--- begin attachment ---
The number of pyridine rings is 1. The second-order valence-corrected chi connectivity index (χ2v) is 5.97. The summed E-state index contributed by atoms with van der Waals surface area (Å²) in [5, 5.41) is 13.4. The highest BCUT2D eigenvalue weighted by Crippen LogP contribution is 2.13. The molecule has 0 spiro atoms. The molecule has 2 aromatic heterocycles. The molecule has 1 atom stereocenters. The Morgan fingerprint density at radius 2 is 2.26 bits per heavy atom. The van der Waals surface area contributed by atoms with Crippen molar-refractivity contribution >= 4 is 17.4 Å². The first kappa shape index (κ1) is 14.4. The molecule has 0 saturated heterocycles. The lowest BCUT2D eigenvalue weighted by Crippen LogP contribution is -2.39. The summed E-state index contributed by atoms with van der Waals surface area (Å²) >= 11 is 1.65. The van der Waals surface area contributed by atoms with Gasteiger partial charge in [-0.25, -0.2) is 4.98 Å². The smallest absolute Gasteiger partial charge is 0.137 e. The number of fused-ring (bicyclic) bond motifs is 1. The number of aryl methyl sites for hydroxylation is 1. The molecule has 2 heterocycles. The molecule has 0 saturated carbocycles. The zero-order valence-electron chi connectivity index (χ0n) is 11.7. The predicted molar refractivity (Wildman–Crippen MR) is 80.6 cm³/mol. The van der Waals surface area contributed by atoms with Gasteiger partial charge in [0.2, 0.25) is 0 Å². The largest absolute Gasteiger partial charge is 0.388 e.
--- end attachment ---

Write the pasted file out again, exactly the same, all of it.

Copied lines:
The number of pyridine rings is 1. The second-order valence-corrected chi connectivity index (χ2v) is 5.97. The summed E-state index contributed by atoms with van der Waals surface area (Å²) in [5, 5.41) is 13.4. The highest BCUT2D eigenvalue weighted by Crippen LogP contribution is 2.13. The molecule has 0 spiro atoms. The molecule has 2 aromatic heterocycles. The molecule has 1 atom stereocenters. The Morgan fingerprint density at radius 2 is 2.26 bits per heavy atom. The van der Waals surface area contributed by atoms with Crippen molar-refractivity contribution >= 4 is 17.4 Å². The first kappa shape index (κ1) is 14.4. The molecule has 0 saturated heterocycles. The lowest BCUT2D eigenvalue weighted by Crippen LogP contribution is -2.39. The summed E-state index contributed by atoms with van der Waals surface area (Å²) >= 11 is 1.65. The van der Waals surface area contributed by atoms with Gasteiger partial charge in [-0.25, -0.2) is 4.98 Å². The smallest absolute Gasteiger partial charge is 0.137 e. The number of fused-ring (bicyclic) bond motifs is 1. The number of aryl methyl sites for hydroxylation is 1. The molecule has 2 heterocycles. The molecule has 0 saturated carbocycles. The zero-order valence-electron chi connectivity index (χ0n) is 11.7. The predicted molar refractivity (Wildman–Crippen MR) is 80.6 cm³/mol. The van der Waals surface area contributed by atoms with Gasteiger partial charge in [0.2, 0.25) is 0 Å². The largest absolute Gasteiger partial charge is 0.388 e.